Have you ever wondered what it would be like to be paid £300 per day to sleep at work? I know I have. Sleeping during the day is something I am particularly good at so you would think that I would be a shoo-in when a vacancy in the House of Lords arose. Yet I have never been interviewed despite actively demonstrating my skills on a regular basis, often with a special-effect soundtrack.
I’m told that I have not been recruited because I am not a Peer of the Realm; another oversight in my opinion. I have my own hair, most of my own teeth and am reasonably sentient which, it appears, are all the qualifications needed to get a fitting for the ermine shawl.
Competition for this lucrative little sideline must be intense given the number of peers who can be found demonstrating their fitness for the role by sleeping on the job. The House of Lords even employs a bloke who glories in the name of Black Rod (and who wouldn’t?) whose job I assume is to go around the Upper House Chamber poking sleeping Lords to make sure they are not actually dead.
We know that most of them are not dead, despite appearances, because they all make damn sure they claim their pay. If you ever want to see Lords a’leaping then hang around the cashiers office when it’s time to put the chitty in.
It doesn’t matter if they have never spoken one word during their time in the House because talking, debating and speechifying or doing anything useful are not prerequisites for getting paid. All they have to do is show up. One Lord was even seen leaving a taxi running outside as he popped in, announced his presence and then popped out again to go to his club or probation officer or whatever.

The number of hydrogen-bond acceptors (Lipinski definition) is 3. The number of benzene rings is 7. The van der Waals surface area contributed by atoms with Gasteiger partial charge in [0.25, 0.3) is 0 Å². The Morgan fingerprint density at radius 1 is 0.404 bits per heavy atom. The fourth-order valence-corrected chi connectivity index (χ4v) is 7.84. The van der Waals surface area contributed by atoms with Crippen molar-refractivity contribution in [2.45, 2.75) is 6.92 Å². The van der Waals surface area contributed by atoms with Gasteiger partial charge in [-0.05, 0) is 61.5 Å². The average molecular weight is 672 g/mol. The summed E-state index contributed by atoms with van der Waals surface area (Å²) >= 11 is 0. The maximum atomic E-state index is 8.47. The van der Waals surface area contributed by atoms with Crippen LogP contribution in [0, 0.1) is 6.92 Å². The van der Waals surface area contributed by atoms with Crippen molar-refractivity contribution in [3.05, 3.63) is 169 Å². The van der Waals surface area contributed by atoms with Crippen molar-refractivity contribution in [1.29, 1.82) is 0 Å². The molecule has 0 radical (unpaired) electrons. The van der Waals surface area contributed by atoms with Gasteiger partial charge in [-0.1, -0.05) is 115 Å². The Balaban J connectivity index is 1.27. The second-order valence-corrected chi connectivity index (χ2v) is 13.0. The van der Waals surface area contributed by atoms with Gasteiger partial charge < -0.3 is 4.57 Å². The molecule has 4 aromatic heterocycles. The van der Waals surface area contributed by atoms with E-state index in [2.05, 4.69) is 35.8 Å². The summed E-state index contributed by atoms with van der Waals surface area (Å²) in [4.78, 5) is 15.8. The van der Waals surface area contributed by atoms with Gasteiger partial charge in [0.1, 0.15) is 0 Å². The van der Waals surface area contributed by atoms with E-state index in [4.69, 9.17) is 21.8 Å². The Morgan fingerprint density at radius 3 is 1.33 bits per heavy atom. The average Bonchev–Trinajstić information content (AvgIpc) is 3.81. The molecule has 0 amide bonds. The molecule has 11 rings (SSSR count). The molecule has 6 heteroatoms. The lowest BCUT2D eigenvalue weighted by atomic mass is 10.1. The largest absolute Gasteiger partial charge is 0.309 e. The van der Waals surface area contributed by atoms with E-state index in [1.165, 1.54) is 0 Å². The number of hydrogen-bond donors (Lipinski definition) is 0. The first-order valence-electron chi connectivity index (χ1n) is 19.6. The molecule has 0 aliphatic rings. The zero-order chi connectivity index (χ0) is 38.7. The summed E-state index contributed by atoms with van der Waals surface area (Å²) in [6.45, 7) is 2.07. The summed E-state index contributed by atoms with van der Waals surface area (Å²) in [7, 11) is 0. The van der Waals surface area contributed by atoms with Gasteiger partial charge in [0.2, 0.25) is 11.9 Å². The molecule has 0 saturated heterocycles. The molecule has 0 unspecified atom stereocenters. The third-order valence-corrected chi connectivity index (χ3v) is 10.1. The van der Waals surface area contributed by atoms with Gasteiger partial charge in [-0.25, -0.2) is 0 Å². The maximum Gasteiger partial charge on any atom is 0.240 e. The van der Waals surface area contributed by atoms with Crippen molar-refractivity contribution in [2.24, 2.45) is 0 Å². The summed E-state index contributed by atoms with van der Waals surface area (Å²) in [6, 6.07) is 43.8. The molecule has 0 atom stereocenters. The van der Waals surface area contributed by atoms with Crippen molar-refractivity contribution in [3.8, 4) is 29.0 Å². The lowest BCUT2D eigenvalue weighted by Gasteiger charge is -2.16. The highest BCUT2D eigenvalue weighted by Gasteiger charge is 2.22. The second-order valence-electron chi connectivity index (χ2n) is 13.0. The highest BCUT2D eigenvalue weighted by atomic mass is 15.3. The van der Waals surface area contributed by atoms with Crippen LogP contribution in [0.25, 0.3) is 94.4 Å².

But I am being unfair. Some Peers work very hard and take their duties seriously, having oversight of the decisions of the noisy rabble in the House of Commons. The Lords are made up from ennobled folk who are either hereditary peers, bishops, people who have been shunted up from House of Commons or have donated fortunes to political parties.
No specialist ability is necessary except perhaps, ALLEGEDLY, the ability to be creative with expenses to the point of having actual form for it. Still there though aren’t you milords?
Recently, the House of Lords woke up briefly to throw some nails under the tyres of the Brexitmobile. In short, they did their job, whether you agree with their verdict or not; but evidence of sleeping on the job has once again raised the call for the abolition of this very expensive anachronism.
But what replaces it? Someone has to keep an eye on the greater excesses of the cold, steely-eyed Tories, the doe-eyed Liberals, the wild-eyed Nationalists and the swivel-eyed Left. How about a House of the People? Elected representatives chosen from the huddled masses who have truly done something voluntarily for the community? It’s a thought.
Whatever your views on the House of Lords, for now they are still there, so I just want it known that I am still available. Being a motoring writer is very tiring. Geoff Maxted
PS: This article had nothing to do with Lord Heseltine’s sacking today. I want to make that absolutely clear.